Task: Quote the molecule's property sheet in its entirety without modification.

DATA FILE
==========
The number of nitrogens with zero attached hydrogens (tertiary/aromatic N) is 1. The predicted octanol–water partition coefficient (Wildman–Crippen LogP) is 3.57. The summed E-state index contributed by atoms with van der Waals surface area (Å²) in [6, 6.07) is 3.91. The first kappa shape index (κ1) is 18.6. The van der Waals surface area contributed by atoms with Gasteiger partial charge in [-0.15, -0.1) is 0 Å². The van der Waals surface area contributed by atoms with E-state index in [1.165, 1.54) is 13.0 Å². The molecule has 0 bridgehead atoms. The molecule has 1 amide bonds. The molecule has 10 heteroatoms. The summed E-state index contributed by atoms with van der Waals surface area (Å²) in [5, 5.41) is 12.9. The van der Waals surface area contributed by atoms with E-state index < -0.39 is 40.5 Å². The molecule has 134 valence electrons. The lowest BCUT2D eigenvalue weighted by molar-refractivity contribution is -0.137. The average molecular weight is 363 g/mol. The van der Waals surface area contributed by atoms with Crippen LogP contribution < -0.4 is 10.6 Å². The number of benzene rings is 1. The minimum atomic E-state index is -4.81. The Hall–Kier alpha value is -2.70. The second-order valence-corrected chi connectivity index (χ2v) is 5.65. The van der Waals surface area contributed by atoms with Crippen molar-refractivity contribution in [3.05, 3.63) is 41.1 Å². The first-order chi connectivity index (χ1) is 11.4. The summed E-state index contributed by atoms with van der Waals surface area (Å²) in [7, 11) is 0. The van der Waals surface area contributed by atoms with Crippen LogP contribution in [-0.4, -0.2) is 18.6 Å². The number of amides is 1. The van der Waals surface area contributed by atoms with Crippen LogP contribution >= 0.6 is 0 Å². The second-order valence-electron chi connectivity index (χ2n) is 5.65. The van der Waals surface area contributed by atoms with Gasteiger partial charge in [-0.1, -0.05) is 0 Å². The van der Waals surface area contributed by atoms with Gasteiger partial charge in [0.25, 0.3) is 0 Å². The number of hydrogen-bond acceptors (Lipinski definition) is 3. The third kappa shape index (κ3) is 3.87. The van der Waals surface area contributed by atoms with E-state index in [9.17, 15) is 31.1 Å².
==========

The number of nitrogens with zero attached hydrogens (tertiary/aromatic N) is 1. The predicted octanol–water partition coefficient (Wildman–Crippen LogP) is 3.57. The summed E-state index contributed by atoms with van der Waals surface area (Å²) in [6, 6.07) is 3.91. The first kappa shape index (κ1) is 18.6. The van der Waals surface area contributed by atoms with Gasteiger partial charge in [-0.15, -0.1) is 0 Å². The van der Waals surface area contributed by atoms with E-state index in [1.165, 1.54) is 13.0 Å². The molecule has 0 bridgehead atoms. The molecule has 1 amide bonds. The molecule has 10 heteroatoms. The summed E-state index contributed by atoms with van der Waals surface area (Å²) in [5, 5.41) is 12.9. The van der Waals surface area contributed by atoms with E-state index < -0.39 is 40.5 Å². The molecule has 134 valence electrons. The lowest BCUT2D eigenvalue weighted by molar-refractivity contribution is -0.137. The average molecular weight is 363 g/mol. The van der Waals surface area contributed by atoms with Crippen LogP contribution < -0.4 is 10.6 Å². The number of benzene rings is 1. The minimum atomic E-state index is -4.81. The Hall–Kier alpha value is -2.70. The second-order valence-corrected chi connectivity index (χ2v) is 5.65. The van der Waals surface area contributed by atoms with Crippen molar-refractivity contribution in [3.05, 3.63) is 41.1 Å². The first-order chi connectivity index (χ1) is 11.4. The summed E-state index contributed by atoms with van der Waals surface area (Å²) in [7, 11) is 0. The van der Waals surface area contributed by atoms with Crippen LogP contribution in [-0.4, -0.2) is 18.6 Å². The number of amides is 1. The van der Waals surface area contributed by atoms with Crippen LogP contribution >= 0.6 is 0 Å². The second-order valence-electron chi connectivity index (χ2n) is 5.65. The van der Waals surface area contributed by atoms with Gasteiger partial charge in [-0.1, -0.05) is 0 Å². The van der Waals surface area contributed by atoms with Gasteiger partial charge in [0.25, 0.3) is 0 Å². The number of hydrogen-bond acceptors (Lipinski definition) is 3. The third kappa shape index (κ3) is 3.87. The van der Waals surface area contributed by atoms with E-state index in [9.17, 15) is 31.1 Å².